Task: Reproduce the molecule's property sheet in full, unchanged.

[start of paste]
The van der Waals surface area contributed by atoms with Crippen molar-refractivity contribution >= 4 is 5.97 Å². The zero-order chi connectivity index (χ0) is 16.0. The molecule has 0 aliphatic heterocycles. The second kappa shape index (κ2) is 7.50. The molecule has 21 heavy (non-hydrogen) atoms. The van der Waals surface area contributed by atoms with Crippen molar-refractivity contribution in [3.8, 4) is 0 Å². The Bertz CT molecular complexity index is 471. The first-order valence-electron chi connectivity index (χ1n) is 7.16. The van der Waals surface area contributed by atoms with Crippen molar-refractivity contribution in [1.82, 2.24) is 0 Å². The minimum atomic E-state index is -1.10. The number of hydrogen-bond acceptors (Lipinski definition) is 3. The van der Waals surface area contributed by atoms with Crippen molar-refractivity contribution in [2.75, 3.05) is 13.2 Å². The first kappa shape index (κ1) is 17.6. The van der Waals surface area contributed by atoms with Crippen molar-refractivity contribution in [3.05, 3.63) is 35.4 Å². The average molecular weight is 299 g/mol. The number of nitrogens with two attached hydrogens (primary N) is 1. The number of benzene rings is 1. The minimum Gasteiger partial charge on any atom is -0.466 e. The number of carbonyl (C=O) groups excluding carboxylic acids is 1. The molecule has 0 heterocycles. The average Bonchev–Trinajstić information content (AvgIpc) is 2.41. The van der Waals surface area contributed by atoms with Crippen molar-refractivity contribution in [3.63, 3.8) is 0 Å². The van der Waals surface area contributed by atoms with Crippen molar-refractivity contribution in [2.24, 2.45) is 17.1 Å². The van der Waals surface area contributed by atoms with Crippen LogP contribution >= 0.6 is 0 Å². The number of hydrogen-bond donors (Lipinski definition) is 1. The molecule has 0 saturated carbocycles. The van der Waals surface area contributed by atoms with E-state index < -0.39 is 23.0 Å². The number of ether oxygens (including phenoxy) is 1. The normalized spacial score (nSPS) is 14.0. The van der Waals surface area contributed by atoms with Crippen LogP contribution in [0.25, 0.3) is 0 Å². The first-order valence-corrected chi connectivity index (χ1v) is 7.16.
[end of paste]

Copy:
The van der Waals surface area contributed by atoms with Crippen molar-refractivity contribution >= 4 is 5.97 Å². The zero-order chi connectivity index (χ0) is 16.0. The molecule has 0 aliphatic heterocycles. The second kappa shape index (κ2) is 7.50. The molecule has 21 heavy (non-hydrogen) atoms. The van der Waals surface area contributed by atoms with Crippen molar-refractivity contribution in [3.8, 4) is 0 Å². The Bertz CT molecular complexity index is 471. The first-order valence-electron chi connectivity index (χ1n) is 7.16. The van der Waals surface area contributed by atoms with Crippen molar-refractivity contribution in [1.82, 2.24) is 0 Å². The minimum atomic E-state index is -1.10. The number of hydrogen-bond acceptors (Lipinski definition) is 3. The van der Waals surface area contributed by atoms with Crippen molar-refractivity contribution in [2.75, 3.05) is 13.2 Å². The first kappa shape index (κ1) is 17.6. The van der Waals surface area contributed by atoms with Crippen molar-refractivity contribution in [3.05, 3.63) is 35.4 Å². The average molecular weight is 299 g/mol. The number of nitrogens with two attached hydrogens (primary N) is 1. The number of benzene rings is 1. The minimum Gasteiger partial charge on any atom is -0.466 e. The number of carbonyl (C=O) groups excluding carboxylic acids is 1. The molecule has 0 heterocycles. The average Bonchev–Trinajstić information content (AvgIpc) is 2.41. The van der Waals surface area contributed by atoms with Crippen molar-refractivity contribution in [3.63, 3.8) is 0 Å². The van der Waals surface area contributed by atoms with Crippen molar-refractivity contribution in [2.24, 2.45) is 17.1 Å². The van der Waals surface area contributed by atoms with Crippen LogP contribution >= 0.6 is 0 Å². The number of hydrogen-bond donors (Lipinski definition) is 1. The molecule has 0 saturated carbocycles. The van der Waals surface area contributed by atoms with E-state index < -0.39 is 23.0 Å². The number of ether oxygens (including phenoxy) is 1. The normalized spacial score (nSPS) is 14.0. The van der Waals surface area contributed by atoms with Crippen LogP contribution in [0.25, 0.3) is 0 Å². The first-order valence-corrected chi connectivity index (χ1v) is 7.16.